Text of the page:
BLOG: Olympic golf returns and packs the experience

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I have had the personal opportunity to attend just a handful of Olympic events such as Handball, Water Polo, Equestrian Eventing and now Golf while here in Rio for the Summer Olympic Games.

Golf has only made two appearances in the Olympics on two separate occasions: in Paris in 1900 and St. Louis 1904. Back at the Olympics this year, it now has a men’s and women’s competition, and it involves more countries than just the United States and Canada.

On Thursday, I was one of the attendees to this event. At first, I didn’t know what to expect from attending a golf event of this magnitude. I have never attended the PGA Tour or BMW Championship; therefore, I had limited knowledge of this sport.

At 7:30 a.m., we departed for the Olympic Park, which is located south of Olympic Park in Barra Di Tijuca. Together, with Debbie Davis, Sammi Coppedge and Elizabeth Wyman, we descended down the stairs into the Botofogo metro station, traveling toward General Osório.

After riding the metro for the majority of our journey, we than transferred stations to the BRT (Bus Rapid Transit), which heads directly to the course.

One hour and a half had passed, roughly, before the four of us stepped foot in the sand outside the course. It was an exciting feeling to be surrounded by other spectators to the event who were there gearing up to share the experience of this event and sport.

I immediately had the feeling you get when have a sense of pride for something. I saw other people from other nations supporting their players, and it brought that sense of being at a competition of this magnitude to life. I can vividly recall moments from this event and the others where I felt a speechless moment followed by goosebumps from the raucous atmosphere that spectators create.

The first stop past security, naturally, was to grab a quick photo in front of the Olympic rings that were on display inside the venue. Then we quickly moved onto the first venue shopping area.

After the few stops, we finally made it to the first hole to see one of the groups begin their 18-hole journey through the course. Shortly after the tee-off, we left the stands and went to the first place to catch up with one of the members of Team USA Golf.

The one thing about this event that differed more than any of the others was the closeness you feel to the players because of the course. It was amazing to be standing only a few feet from Rickie Folwer, Bubba Watson, Matt Kuchar and Patrick Reed.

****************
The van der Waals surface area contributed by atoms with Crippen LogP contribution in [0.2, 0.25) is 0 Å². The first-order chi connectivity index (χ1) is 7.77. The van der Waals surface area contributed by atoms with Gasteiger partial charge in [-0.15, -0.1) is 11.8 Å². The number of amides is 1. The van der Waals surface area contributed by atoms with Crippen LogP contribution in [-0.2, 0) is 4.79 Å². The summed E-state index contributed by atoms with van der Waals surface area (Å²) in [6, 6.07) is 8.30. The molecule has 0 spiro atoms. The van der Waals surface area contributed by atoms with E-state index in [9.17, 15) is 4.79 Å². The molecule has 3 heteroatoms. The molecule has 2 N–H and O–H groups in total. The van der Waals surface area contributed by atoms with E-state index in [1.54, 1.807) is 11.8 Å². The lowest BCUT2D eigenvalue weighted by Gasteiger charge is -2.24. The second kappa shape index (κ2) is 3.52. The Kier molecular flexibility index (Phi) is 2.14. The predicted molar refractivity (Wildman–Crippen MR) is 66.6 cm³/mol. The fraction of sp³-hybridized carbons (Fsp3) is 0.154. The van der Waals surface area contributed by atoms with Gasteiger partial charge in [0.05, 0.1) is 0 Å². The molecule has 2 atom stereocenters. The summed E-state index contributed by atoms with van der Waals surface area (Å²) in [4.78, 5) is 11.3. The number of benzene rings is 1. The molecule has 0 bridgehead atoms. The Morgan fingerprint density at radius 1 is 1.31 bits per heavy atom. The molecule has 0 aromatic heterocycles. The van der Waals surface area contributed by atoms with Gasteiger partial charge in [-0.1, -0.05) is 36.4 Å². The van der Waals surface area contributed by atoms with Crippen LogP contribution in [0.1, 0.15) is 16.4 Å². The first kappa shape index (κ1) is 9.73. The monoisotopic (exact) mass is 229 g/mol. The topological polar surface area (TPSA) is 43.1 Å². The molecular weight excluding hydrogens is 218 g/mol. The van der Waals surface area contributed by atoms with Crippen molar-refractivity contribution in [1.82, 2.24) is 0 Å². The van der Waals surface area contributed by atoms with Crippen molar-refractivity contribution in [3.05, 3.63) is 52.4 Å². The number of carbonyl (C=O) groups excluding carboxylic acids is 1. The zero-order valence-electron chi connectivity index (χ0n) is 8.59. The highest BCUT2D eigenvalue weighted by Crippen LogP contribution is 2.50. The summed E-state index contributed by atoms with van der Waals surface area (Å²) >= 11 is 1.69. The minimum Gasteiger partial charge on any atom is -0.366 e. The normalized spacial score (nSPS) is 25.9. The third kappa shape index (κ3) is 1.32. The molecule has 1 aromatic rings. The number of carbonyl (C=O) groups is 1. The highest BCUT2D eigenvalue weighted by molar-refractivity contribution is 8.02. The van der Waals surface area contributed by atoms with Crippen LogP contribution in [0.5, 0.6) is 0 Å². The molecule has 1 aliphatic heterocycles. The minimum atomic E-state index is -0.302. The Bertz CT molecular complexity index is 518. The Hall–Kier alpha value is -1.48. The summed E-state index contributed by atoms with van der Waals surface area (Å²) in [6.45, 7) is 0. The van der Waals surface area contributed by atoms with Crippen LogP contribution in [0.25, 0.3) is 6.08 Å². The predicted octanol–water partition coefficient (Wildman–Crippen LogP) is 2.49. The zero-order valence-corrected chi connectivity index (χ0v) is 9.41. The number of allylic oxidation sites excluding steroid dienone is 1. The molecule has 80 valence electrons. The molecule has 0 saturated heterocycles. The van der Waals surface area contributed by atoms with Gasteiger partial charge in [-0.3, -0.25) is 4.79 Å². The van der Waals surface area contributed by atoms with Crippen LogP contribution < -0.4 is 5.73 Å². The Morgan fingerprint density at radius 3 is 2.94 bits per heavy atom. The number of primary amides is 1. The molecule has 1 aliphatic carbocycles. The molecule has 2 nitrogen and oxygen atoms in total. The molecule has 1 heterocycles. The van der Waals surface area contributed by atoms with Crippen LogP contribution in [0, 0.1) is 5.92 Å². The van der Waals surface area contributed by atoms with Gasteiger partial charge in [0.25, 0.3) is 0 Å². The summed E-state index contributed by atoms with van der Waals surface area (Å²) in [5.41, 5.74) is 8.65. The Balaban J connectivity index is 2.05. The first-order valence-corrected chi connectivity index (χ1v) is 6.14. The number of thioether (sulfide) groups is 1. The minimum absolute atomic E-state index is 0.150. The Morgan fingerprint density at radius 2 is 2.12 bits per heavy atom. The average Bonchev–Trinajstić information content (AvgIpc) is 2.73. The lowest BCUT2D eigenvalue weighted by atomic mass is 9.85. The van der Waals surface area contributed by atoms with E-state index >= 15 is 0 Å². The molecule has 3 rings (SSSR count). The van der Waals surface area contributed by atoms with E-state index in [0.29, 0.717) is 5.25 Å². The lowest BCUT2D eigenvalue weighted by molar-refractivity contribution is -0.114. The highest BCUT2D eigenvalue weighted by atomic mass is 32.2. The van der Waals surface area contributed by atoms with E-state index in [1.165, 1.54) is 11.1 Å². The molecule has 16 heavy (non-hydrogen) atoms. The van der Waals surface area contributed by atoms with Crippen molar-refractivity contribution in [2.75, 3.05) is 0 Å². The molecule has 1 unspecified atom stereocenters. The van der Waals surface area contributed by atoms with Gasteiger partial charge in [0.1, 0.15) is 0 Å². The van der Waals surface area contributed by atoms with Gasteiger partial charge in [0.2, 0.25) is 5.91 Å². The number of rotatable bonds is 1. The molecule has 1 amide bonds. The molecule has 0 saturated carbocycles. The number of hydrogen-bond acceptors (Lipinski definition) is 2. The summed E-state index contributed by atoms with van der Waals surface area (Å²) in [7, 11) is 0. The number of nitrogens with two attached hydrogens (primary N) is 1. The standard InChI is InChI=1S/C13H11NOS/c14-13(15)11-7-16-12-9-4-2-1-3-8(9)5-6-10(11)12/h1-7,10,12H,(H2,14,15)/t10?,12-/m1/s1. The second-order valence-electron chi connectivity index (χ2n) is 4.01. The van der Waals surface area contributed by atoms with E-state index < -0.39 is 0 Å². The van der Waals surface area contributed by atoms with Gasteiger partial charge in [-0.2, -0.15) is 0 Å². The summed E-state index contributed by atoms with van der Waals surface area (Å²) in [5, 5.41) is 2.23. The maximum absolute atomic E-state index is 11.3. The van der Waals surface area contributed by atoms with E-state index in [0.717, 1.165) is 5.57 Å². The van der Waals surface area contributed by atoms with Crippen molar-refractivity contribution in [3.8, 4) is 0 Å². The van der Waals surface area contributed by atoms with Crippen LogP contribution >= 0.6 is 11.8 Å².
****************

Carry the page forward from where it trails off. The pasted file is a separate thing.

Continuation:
Just in passing to the next hole, Watson hit a ball out of the fairway into the rough.  Myself and others from the United States were standing around him as he chipped the ball back into the fairway.

After completely going crazy at the thought that you could be that close to the action of the sport at the Olympics was mind blowing, our group eventually caught up with all four members of Team USA Golf to see them play in the day’s round.

As the day came to a close, a little combination of sun and wind burn did some damage to my face, but the day turned out to be worth every moment.

I personally waited in the super-small line to get autographs from Folwer and Watson. This was the icing on the cake to my experience at the venue and sport.

I cannot recall any Olympic sports where you can come that close to the players and get autographs without waiting a long time in line. It was super exciting to walk away with those autographs, instilling that pride and sense of competition that is bigger than myself.

Awesome is the best word to describe seeing the product of Rio — building a golf course from scratch and now knowing it will become a part of the community. Upon the closure of the Olympics, the course will become the first public golf course in Brazil.

Nathan DeYoung is a Ball State University student and writer for Ball State at the Games, a group of 50 journalism students traveling from Muncie, Indiana, to Rio for the Olympic Games. Follow them at bsuatthegames.com, @bsuatthegames on Twitter and Instagram, and facebook.com/bsuatthegames on Facebook.

 

Authors:
Nathan DeYoung

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